field. It is firmly believed by the old
party leaders that the independent tick
et will be elected in this county.
The republican paper of this county
in its last issue says that the old soldiers
in the Alliance will not vote the inde
pendent ticket, but will stand by the
good old republican party. Now Mr.
Pioneer, that dodge is too old and is
played out, and for one I am an old sol
dier, and have been an old soldier and
a republican for forty-five years and
supported every republican president
up to the present time, but I intend to
vote the independent ticket and I do
not know of one old soldier who is a
farmer that will not support the farm
er's ticket. Nor do 1 know one demo
crat who is a member of our Alliance
or any other Alliance who will not vote
and work for the ticket. Mr. Wooster
to the contrary, notwithstanding. So
stop cracking your party lash, for it
will do no good.
An old Soldier-Keptjblican.
AN ADMIRABLE LETTER EROM
Hartwell, Sept. 24, 1890.
Editor Alliance: The rally at
Hastings was a grand success, exceed
ing our expectation. The day was
lovely and everything passed off enthu
siastically. The crowd was immense,
equaled nly by a state re-union. Ad
ams county is ours. No power on earth
can defeat the people there this fall.
Doubtless you will receive full reports
from more competent pens of the grand
speeches of Powers, McKeighan, Prof.
Jones and others, so I will not dwell on
them here. A good , measure of the
success of the meeting was due to the
chairman, Mr. Lyn, one of the editors
of Our Own Opinion, who opened and
closed the meeting.
W e stayed until evening to hear Miss
Frances E. Willard, president'of the W.
C. T. U., and was richly repaid. I
wished every Alliance worker and
every Knight of Labor in the state
could have heard her; for some of them
feel that the temperance workers are
against them. They have no test of
membership on our principles, and
we have none on theirs, but although
many of them have not given much
thought to the principles which seem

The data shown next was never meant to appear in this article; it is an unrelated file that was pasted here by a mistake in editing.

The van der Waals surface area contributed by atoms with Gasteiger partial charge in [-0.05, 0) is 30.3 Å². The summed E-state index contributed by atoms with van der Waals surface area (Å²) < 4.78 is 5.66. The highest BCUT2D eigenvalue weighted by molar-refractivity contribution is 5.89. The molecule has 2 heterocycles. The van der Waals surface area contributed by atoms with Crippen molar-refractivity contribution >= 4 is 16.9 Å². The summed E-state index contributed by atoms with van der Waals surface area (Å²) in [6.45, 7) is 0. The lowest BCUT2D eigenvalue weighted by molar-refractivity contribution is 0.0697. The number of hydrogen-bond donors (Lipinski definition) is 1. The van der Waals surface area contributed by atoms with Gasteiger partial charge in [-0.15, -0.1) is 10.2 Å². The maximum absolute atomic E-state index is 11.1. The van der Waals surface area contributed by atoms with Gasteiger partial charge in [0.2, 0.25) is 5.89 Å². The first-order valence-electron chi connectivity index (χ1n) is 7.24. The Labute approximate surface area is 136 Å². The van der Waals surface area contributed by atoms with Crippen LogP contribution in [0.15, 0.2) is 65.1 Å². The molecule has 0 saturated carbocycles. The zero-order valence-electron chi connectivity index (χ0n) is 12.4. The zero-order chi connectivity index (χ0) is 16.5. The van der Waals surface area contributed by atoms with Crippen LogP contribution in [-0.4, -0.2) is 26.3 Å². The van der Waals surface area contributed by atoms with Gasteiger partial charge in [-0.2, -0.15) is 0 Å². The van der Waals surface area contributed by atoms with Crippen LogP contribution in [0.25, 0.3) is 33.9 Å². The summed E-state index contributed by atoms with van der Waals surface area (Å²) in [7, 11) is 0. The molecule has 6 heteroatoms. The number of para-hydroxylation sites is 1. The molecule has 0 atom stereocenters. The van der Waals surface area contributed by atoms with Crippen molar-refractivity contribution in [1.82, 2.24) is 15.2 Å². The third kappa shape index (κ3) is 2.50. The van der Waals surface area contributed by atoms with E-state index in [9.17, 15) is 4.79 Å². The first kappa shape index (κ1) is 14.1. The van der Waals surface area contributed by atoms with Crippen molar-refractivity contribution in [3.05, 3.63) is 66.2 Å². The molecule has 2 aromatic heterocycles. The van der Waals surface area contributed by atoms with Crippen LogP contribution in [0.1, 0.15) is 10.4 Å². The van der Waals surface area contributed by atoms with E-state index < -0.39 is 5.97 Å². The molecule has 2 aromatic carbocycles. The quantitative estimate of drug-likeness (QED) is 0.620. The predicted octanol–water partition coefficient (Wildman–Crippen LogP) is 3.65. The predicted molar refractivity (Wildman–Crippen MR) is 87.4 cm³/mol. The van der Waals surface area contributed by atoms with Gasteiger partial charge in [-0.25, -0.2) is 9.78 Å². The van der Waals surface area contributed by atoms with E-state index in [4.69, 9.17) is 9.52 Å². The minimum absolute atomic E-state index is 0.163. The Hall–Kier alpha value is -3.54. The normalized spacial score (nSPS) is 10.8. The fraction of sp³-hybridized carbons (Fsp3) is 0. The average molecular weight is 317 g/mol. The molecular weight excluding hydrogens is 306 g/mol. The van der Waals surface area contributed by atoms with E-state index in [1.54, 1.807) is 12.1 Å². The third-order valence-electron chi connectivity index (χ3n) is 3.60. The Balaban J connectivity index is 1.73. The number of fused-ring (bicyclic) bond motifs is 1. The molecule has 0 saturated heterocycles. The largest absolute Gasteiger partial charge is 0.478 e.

to us the most important, many of the
noblest and best of them have, and all
who have studied these great issues
with christian charity and love are with
us. We are all working for " God,
home and native land." Miss Willard's
lecture last evening was on temperance,
to which cause she has so nobly devot
ed her life, and I cannot believe that on
that subject she can be equaled on earth.
But I knew that the principles for
which we are fighting lay near and dear
to her heart before she told us how on
arriving and finding out what was go
ing on at the fair grounds she "could
not keep away," but went out to hear
the speeches. She said she was glad to
see the movement on the part of the
farmers. I cannot remember exactly
the few eloquent words im which she
expressed her sympathy for our move
ment, and told hew it always seemed
to her that the farmers were so hard
working, so trusting, so honest them
selves, and confiding in the honesty of
others, that they had been grossly im
posed upoa, but that she knew that
since their cause was just, "it is just as
sure io win as that God lives and that the
The cheers with which this was re
ceived by her immenge audience, who
were mostly Hastings people (nearly all
the farmers being ebliged to go home
before eventng.) showed that the farm
ers are not alone in this great rebellion
against corporate rule. We have many
true friends where we least expected to
Then with renewed courage let us on
with the fight for " God and home and
native land. Mrs. J. T. Killie.
ENTHUSIASM IN PHELPS COUNTY.
Holdrege, Nbb., Sept. 27, 1890.
Editor Alliakcb: I wish to briefly
inform your readers that the allied
forces of independent voters held an
other general round up at the county
seat of this, (Phelps) county, and listen
ed to an excellent address from the next
governor of Nebraska, J. H. Powers.
Everybody except positive cranks ad
mit that he will make us a good gov
ernor if elected, and if every county in
the state will hold up its end as well